Christian - When I wrote the script, the idea of Boom's character appealed to all the cast, all the collaborators, and generally all the people I was talking about the project... I'm a big music fan and every now and then I take a look on the web at music gears, peripherals and gadgets, as well as song charts and industry news. I am also very attracted to indie labels and remixes made by DJs, I like to listen to how they repurpose in timbre and effects the original track and give it a personal interpretation. I think the remix is also a visual format and particularly suitable for short films and episodes of TV series. For example, I really admire the rotoscope technique, especially the one used in some films by Richard Linklater. I remember that I was just looking at boombox radios on the web and the model you see in the short appeared in front of me. The big woofers, the ergonomic line, the black and orange colors were for me already an object of style, as well as a reference to design and look of the 80s-90s . Compared to other variants and brands that boombox really seemed to come from another world, or from a choreographed videoclip by the great Jamie King! So I immediately purchased it! Boom is conceived for all intents and purposes as an otherworldly subject, a lighthearted and irreverent spirit that presents itself to Pepi (and to the entire audience) as a boombox radio. I see Boom as a kind of "digital shapeshifter," but also a perfect "hook" for product merchandising, suitable for adults and children. We are already developing this idea in cross-media terms for series-TV […]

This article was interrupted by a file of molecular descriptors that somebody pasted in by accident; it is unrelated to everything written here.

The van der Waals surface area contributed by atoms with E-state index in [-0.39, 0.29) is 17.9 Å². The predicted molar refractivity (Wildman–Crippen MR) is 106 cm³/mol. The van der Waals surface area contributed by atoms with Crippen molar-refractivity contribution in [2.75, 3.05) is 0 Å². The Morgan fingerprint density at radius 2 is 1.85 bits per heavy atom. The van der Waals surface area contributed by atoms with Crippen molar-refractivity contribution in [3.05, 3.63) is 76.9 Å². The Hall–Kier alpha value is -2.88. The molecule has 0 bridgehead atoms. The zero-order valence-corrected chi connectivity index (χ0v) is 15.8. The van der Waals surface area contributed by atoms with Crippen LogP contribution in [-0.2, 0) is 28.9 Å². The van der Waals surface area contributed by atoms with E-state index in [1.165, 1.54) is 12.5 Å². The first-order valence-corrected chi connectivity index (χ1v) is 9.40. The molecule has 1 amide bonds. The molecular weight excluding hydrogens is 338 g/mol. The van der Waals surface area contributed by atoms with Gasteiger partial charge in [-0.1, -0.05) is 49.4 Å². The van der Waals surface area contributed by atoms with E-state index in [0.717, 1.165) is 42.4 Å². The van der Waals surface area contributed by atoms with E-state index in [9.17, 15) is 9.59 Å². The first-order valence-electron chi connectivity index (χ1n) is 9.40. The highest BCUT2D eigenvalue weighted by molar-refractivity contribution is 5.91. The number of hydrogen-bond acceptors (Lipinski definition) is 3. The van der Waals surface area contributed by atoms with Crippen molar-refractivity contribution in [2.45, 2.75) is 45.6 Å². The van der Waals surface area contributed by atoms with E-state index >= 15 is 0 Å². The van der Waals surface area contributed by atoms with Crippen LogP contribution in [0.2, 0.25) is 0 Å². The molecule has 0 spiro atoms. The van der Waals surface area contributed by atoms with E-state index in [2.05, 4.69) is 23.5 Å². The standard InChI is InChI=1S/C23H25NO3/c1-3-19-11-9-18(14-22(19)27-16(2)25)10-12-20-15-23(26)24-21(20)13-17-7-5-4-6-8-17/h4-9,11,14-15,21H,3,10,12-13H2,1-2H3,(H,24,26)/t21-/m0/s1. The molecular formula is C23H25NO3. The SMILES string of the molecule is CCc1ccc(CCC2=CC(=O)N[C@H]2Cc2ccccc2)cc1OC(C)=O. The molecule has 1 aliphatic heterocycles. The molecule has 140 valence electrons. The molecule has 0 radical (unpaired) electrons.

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Alberto – To what Christian said I would add that the character of Boom is not only otherworldly in a purely narrative sense, but is also otherworldly on a strictly filmic level; indeed, it gave us the opportunity to explore the power of subjective shots (which Cecilia Ravasio executed with great professionalism). We often see our world through the eyes of the radio with a frequency-jamming effect, and it seemed congruent with the narrative to describe its strangeness as seen from the outside, from a point of view that is foreign, alien, and for that very reason almost pure compared to the human one. Boom, after all, is similar to Pepi, she is nothing more than a teenage-child who changes her point of view and becomes an adult: the slightly geeky... geek who rises to hero status. In the final aerial sequence, Boom's subjective shot (perfectly executed by Sergio Amateis), where the radio finally sees without disturbing frequencies, like a human being, allowed us to visually render all the pain of the detachment from a friendship but at the same time the maturation of Boom herself. And right after that Pepi's smile in the foreground makes the audience realize the crucial role this new friendship played in changing the perspective through which the girl approached life. That way, also Boom becomes an acute and original point of observation on contemporary youth and adolescent reality, the "God of Dance" who helps the girl "dancing" her life.